Lent-Safe Songs

It is customary for some of us to put songs of praise on hold during the Lenten season, particularly songs of praise containing that particular Hebrew word proclaiming the praise of Yahweh.  We get serious about avoiding it.  We bury it.  We listen to Handel’s Messiah with great care, lest the nine or ten movements appropriate to Lent lead us to hear that famous chorus before its time.  I’ve even heard performers apologize for their potential offense of those with liturgical sensibilities (or, as Thalia and I would say, liturges) by including The A Word (not that one, the other one) in their program, which was performed during Lent because there are only so many openings in the performance hall schedule.

Normally it’s easy enough to avoid, because you know what you’re avoiding.  But there are occasional false positives.  Here’s the scene: Peachy sits, as before, listening to Celtic music on Pandora.  Gaelic Storm’s rendition of “An Poc Ar Buile” has just begun.  “Can I listen to this?” he asks me.

Preposterous, right?  Surely he can listen to whatever he wants.  But An Poc Ar Buile has made me wonder too.  The chorus goes “Ailliliú, puilliliú, ailliliú tá an puc ar buile” and it does sound a bit jubilant.

But Gaelic’s not the same thing as Hebrew by any means.  It turns out they’re singing about a fellow in Dromore, up in the County Down, who meets a mad goat.  When it catches its horns in some gorse, he jumps on its back, and rides it some 230 or 240 miles to County Cork.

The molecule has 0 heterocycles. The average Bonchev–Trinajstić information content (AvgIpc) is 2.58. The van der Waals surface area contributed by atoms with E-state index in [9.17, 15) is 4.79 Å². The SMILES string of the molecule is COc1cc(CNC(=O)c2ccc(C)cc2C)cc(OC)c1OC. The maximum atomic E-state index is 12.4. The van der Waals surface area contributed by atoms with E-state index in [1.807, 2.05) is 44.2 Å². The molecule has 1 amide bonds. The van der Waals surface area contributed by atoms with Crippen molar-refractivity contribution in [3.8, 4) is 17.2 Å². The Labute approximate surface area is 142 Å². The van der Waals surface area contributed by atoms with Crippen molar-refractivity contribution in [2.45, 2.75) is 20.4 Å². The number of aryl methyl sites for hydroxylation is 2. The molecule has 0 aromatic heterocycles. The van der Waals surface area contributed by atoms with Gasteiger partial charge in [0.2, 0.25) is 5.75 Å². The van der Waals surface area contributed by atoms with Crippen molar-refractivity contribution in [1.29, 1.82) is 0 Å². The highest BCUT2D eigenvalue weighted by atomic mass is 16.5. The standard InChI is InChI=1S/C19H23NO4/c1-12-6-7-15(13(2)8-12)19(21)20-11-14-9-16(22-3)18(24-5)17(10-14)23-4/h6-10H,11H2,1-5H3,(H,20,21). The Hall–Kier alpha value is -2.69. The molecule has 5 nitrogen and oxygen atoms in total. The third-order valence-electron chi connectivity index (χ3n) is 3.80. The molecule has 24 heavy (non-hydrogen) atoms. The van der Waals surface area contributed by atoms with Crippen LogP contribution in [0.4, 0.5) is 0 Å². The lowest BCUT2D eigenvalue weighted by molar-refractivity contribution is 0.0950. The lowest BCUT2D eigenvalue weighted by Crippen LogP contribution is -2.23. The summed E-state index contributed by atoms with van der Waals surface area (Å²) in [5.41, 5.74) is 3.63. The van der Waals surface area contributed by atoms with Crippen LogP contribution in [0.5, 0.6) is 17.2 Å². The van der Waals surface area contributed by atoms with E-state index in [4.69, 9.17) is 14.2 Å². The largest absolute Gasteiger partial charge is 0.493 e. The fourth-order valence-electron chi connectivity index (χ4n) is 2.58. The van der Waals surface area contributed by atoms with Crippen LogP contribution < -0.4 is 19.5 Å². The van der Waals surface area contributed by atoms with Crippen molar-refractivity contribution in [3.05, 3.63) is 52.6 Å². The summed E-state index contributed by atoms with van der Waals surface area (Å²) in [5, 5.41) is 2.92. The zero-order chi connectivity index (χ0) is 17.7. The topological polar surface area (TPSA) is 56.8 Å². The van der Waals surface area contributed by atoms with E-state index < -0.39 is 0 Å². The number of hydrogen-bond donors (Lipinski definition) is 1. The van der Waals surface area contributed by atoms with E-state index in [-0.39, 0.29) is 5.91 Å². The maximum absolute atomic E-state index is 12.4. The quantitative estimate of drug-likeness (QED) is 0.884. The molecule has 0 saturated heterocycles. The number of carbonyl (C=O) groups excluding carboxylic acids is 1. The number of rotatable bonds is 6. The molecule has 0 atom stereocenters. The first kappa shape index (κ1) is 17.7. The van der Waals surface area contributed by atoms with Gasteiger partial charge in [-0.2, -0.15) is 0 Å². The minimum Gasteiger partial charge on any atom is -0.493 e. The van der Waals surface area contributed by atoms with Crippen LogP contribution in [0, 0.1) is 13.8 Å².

You will probably hear more from me about goat-songs before long.  For now, know that ailliliú is like an extremely literal hosanna: anyone caught on a mad puck goat could well sing “Save me now!”


5 thoughts on “Lent-Safe Songs

    • One thing I’ve heard from friends who have gone from non-liturgical to liturgical settings is that the latter really underscores the salvation narrative, which is interesting/rewarding for those interested in reading and writing stories. The readings from the lectionary connect the old prophesies/promises/covenant with their fulfillment; the fasts highlight the feasts; and the music/vestments/etc. reflect what’s going on in the calendar.

      • I have a lot of appreciation for liturgy and tradition, and the beauty of those cycles and patterns, but I’m drawn to many aspects of the non-denominational tradition I grew up in as well. I would say that we (the non-denomination community I am from) do a good job of not abandoning our roots, and of underscoring the narrative of our faith, but I would like a little more liturgy and pattern in my life as well.
        What I really long for is a reconciliation between the different traditions that blends their strengths. I would like more liturgy, but I am not willing to sacrifice some of the freedom of expression a less-liturgical community gives me.

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